ANNECY — Few companies made a larger splash at early June’s Annecy Animation Festival than Japan’s Toei Animation.
A billboard proclaiming its flagship anime movie, 3D sci-fi adventure-fantasy “Space Pirate Captain Harlock,” framed the fest’s main Bonville venue entrance.
Leiji Matsumoto, the venerable creator of “Harlock’s” manga and TV series, took to the stage to a standing ovation at a work-in-progress presentation.
The trailer boasted high-octane battles as Captain Harlock, a taciturn renegade, sails vast and void galaxies, battling Earth’s oppressors, both human and alien. The first onscreen incarnation of “Harlock” was a 1978 Toei Animation TV toon series adapting Matsumoto’s manga work, but this rendition features a modern CG movie makeover, directed by Shinji Aramaki (“Appleseed”).
And like Harlock, Toei Animation is exploring its own final frontier: International markets.
“Japanese animation mainly used to target the domestic market,” says Cedric Biscay, prexy-CEO of Shibuya Intl. “Now there are multiple (projects) targeting international audiences, especially ‘Tekken: Blood Vengeance’ and ‘Harlock.’ ”
Toei Animation producer Yoshi Ikezawa say that Europe, as well as Japan, are key markets for “Harlock.” France in particular has a large fan base for anime.
“The old business model,” Ikezawa adds, was to “make a Japanese film in Japan then export it overseas.” Now Toei is listening to what the overseas markets want, and the Japanese giant may make a film overseas, as with live-action robot movie “Gaeking.” “Harlock” will be made in Japan, with overseas distribution in mind.
Biscay says the animated films that are ready to hit globally are faster paced, and very different from past Japanese fare. In fact, one might say that Toei Animation’s international focus has a foreign model.
“Marvel is pretty well going through its entire catalog, DC Comics the same,” says “Captain Harlock” producer Joseph Chou.
Toei, the oldest and biggest Japanese animation studio wants to follow suit.
“It has a lot of intellectual property and relationships with globally famous IP creators,” Chou says. “There’s huge value to be unlocked.”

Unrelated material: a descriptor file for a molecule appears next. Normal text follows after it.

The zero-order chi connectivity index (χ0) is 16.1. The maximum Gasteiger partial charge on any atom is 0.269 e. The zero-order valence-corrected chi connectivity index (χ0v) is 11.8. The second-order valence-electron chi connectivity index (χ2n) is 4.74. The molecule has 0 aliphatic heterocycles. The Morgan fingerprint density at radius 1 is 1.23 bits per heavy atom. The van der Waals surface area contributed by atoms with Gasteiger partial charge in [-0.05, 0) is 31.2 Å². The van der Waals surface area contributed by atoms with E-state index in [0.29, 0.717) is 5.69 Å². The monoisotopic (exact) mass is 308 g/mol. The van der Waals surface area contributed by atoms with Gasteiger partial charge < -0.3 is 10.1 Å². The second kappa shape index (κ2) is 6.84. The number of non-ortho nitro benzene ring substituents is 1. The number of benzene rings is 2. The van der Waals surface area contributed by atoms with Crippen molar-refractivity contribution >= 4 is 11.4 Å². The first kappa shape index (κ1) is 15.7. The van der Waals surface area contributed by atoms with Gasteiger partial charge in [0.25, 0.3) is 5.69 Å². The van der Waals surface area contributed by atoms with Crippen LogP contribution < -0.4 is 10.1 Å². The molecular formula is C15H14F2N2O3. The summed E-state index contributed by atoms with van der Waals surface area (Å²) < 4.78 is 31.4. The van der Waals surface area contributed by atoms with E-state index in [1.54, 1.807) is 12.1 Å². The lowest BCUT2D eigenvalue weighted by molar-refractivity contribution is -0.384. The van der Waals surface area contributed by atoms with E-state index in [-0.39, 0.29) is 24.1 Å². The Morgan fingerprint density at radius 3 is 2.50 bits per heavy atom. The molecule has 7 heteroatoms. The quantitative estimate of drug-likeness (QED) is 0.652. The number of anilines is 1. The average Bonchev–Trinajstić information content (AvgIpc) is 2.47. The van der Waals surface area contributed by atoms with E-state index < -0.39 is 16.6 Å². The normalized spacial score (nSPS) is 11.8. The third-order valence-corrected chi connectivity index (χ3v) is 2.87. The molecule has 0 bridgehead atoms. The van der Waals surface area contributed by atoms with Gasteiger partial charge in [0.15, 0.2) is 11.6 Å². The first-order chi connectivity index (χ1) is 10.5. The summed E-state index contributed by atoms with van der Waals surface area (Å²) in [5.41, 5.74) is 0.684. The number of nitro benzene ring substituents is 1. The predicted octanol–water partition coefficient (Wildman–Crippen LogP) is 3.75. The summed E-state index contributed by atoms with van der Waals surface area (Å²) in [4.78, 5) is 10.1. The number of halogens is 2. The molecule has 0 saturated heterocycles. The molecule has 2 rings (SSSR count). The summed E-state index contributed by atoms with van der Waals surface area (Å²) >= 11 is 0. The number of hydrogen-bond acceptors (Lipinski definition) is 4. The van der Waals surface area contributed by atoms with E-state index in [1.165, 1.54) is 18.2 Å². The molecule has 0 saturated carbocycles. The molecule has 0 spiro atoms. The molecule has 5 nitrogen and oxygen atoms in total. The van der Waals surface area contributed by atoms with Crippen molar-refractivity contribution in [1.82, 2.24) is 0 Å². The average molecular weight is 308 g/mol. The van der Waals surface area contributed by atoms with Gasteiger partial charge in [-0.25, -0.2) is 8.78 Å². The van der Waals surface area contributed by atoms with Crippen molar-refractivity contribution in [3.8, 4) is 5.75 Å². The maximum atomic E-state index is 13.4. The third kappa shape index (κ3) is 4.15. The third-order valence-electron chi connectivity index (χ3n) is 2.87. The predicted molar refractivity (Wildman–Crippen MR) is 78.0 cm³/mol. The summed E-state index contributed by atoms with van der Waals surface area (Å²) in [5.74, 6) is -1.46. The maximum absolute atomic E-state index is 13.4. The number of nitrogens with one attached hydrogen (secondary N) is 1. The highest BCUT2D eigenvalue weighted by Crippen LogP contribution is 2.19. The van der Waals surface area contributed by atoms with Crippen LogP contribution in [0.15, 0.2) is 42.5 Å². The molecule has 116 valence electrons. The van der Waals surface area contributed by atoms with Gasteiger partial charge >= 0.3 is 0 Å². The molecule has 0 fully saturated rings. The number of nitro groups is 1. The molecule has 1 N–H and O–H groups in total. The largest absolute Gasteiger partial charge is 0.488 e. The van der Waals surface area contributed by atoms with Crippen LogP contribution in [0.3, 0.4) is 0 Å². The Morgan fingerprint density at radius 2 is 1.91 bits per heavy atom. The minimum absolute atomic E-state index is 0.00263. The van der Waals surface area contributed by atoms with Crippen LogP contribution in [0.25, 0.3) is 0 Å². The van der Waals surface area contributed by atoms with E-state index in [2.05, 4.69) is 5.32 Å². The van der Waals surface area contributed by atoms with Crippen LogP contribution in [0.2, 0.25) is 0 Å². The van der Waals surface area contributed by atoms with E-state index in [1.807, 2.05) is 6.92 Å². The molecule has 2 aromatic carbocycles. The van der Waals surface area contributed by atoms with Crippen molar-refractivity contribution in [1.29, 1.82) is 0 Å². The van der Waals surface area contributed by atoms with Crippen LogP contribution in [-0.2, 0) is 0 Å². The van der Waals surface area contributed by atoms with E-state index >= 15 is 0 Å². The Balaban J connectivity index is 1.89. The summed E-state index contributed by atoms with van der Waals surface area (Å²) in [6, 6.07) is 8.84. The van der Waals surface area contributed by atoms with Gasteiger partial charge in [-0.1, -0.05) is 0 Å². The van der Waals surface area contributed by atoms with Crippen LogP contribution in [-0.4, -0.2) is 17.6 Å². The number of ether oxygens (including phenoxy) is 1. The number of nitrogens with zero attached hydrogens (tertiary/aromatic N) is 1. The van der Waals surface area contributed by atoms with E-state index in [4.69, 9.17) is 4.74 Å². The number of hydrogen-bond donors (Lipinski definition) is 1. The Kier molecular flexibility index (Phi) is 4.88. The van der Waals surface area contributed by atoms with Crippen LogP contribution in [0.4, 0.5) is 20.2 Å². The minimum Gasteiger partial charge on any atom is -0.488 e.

Chou adds that Japan’s DVD slump is hitting animation particularly hard, and companies are looking for new revenue streams. Total Japanese video spending has fallen 25% from ¥753 billion ($9.3 billion) in 2005 to $6.4 billion last year, IHS-Screen Digest estimates. At home and abroad, anime DVD sales are trending downward as fans access content through streaming and file-sharing sites.
Toei Animation may be in a very good place to exploit its properties more fully; it usually sells its rights directly, unlike other Japanimation producers, who sell through third parties. And it has sales offices in Paris and Los Angeles.
Ikezawa produced “RoboDz,” an original property, for Toei Animation and Disney. Toei and Cartoon Network co-produced “Powerpuff Girls,” a U.S. redo of a Toei property.
“Harlock” was an anime sensation when it was exported to France in 1978, creating a so-called Albator Generation of fans. DVD packaging and merchandizing in Europe has performed steadily ever since, even three decades later, Ikezawa says.
But serious challenges remain.
“Harlock” is 3D CG: Japanese auds still prefer 2D anime, and “Harlock” is well known by older anime fans, not so much by younger ones.
That said, Chou points to the success of CG-made “Final Fantasy Advent Children,” a direct-to-DVD title with global DVD/Blu-ray revenues of more than $70 million, around half of that from Japan.
Another Matsumoto title, “Space Battleship Yamato,” saw a live-action version this year that was a $50 million hit, with domestic megastar Takuya Kimura playing the lead.
Director Aramaki promises to update “Harlock,” referencing social problems that affect younger generations worldwide.
The challenge within Japan’s domestic market is one good reason to take “Harlock” international in the first place. “A lot of people in Japan’s anime industry are sensing the same possibilities and watching how this project (performs in the) world market,” Ikezawa says.
One thing seem certain: If “Harlock” clicks internationally, more cosmopolitan anime will follow.
Anson Woodring contributed to this report.